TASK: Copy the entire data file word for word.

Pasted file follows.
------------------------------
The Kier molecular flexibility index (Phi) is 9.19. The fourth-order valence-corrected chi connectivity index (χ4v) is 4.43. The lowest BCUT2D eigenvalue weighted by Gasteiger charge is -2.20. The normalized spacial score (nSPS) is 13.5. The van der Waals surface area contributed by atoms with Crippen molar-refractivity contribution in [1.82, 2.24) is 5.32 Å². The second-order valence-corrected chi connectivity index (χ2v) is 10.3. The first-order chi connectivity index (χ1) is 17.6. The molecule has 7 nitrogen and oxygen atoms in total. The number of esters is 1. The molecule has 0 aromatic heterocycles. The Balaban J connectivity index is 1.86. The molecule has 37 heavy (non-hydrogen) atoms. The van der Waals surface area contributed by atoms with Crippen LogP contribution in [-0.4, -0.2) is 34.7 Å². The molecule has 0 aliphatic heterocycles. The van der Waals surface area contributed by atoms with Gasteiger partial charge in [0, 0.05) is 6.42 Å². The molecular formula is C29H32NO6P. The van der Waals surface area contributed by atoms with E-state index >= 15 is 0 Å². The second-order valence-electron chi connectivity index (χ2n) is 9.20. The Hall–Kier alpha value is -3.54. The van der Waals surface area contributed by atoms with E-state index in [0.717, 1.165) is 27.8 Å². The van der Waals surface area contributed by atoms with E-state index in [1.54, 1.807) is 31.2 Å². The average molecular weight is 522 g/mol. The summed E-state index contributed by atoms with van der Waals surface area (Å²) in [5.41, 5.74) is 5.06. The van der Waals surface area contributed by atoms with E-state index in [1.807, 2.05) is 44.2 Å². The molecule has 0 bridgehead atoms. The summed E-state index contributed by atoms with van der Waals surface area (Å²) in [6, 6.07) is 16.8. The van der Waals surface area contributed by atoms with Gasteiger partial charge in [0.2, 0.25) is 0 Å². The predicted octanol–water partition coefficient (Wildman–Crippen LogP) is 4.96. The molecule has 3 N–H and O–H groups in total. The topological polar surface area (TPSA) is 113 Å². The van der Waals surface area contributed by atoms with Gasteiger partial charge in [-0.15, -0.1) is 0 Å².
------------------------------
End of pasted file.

The Kier molecular flexibility index (Phi) is 9.19. The fourth-order valence-corrected chi connectivity index (χ4v) is 4.43. The lowest BCUT2D eigenvalue weighted by Gasteiger charge is -2.20. The normalized spacial score (nSPS) is 13.5. The van der Waals surface area contributed by atoms with Crippen molar-refractivity contribution in [1.82, 2.24) is 5.32 Å². The second-order valence-corrected chi connectivity index (χ2v) is 10.3. The first-order chi connectivity index (χ1) is 17.6. The molecule has 7 nitrogen and oxygen atoms in total. The number of esters is 1. The molecule has 0 aromatic heterocycles. The Balaban J connectivity index is 1.86. The molecule has 37 heavy (non-hydrogen) atoms. The van der Waals surface area contributed by atoms with Crippen LogP contribution in [-0.4, -0.2) is 34.7 Å². The molecule has 0 aliphatic heterocycles. The van der Waals surface area contributed by atoms with Gasteiger partial charge in [0, 0.05) is 6.42 Å². The molecular formula is C29H32NO6P. The van der Waals surface area contributed by atoms with E-state index >= 15 is 0 Å². The second-order valence-electron chi connectivity index (χ2n) is 9.20. The Hall–Kier alpha value is -3.54. The van der Waals surface area contributed by atoms with E-state index in [0.717, 1.165) is 27.8 Å². The van der Waals surface area contributed by atoms with E-state index in [1.54, 1.807) is 31.2 Å². The average molecular weight is 522 g/mol. The summed E-state index contributed by atoms with van der Waals surface area (Å²) in [5.41, 5.74) is 5.06. The van der Waals surface area contributed by atoms with E-state index in [1.807, 2.05) is 44.2 Å². The molecule has 0 bridgehead atoms. The summed E-state index contributed by atoms with van der Waals surface area (Å²) in [6, 6.07) is 16.8. The van der Waals surface area contributed by atoms with Gasteiger partial charge in [0.2, 0.25) is 0 Å². The predicted octanol–water partition coefficient (Wildman–Crippen LogP) is 4.96. The molecule has 3 N–H and O–H groups in total. The topological polar surface area (TPSA) is 113 Å². The van der Waals surface area contributed by atoms with Gasteiger partial charge in [-0.15, -0.1) is 0 Å².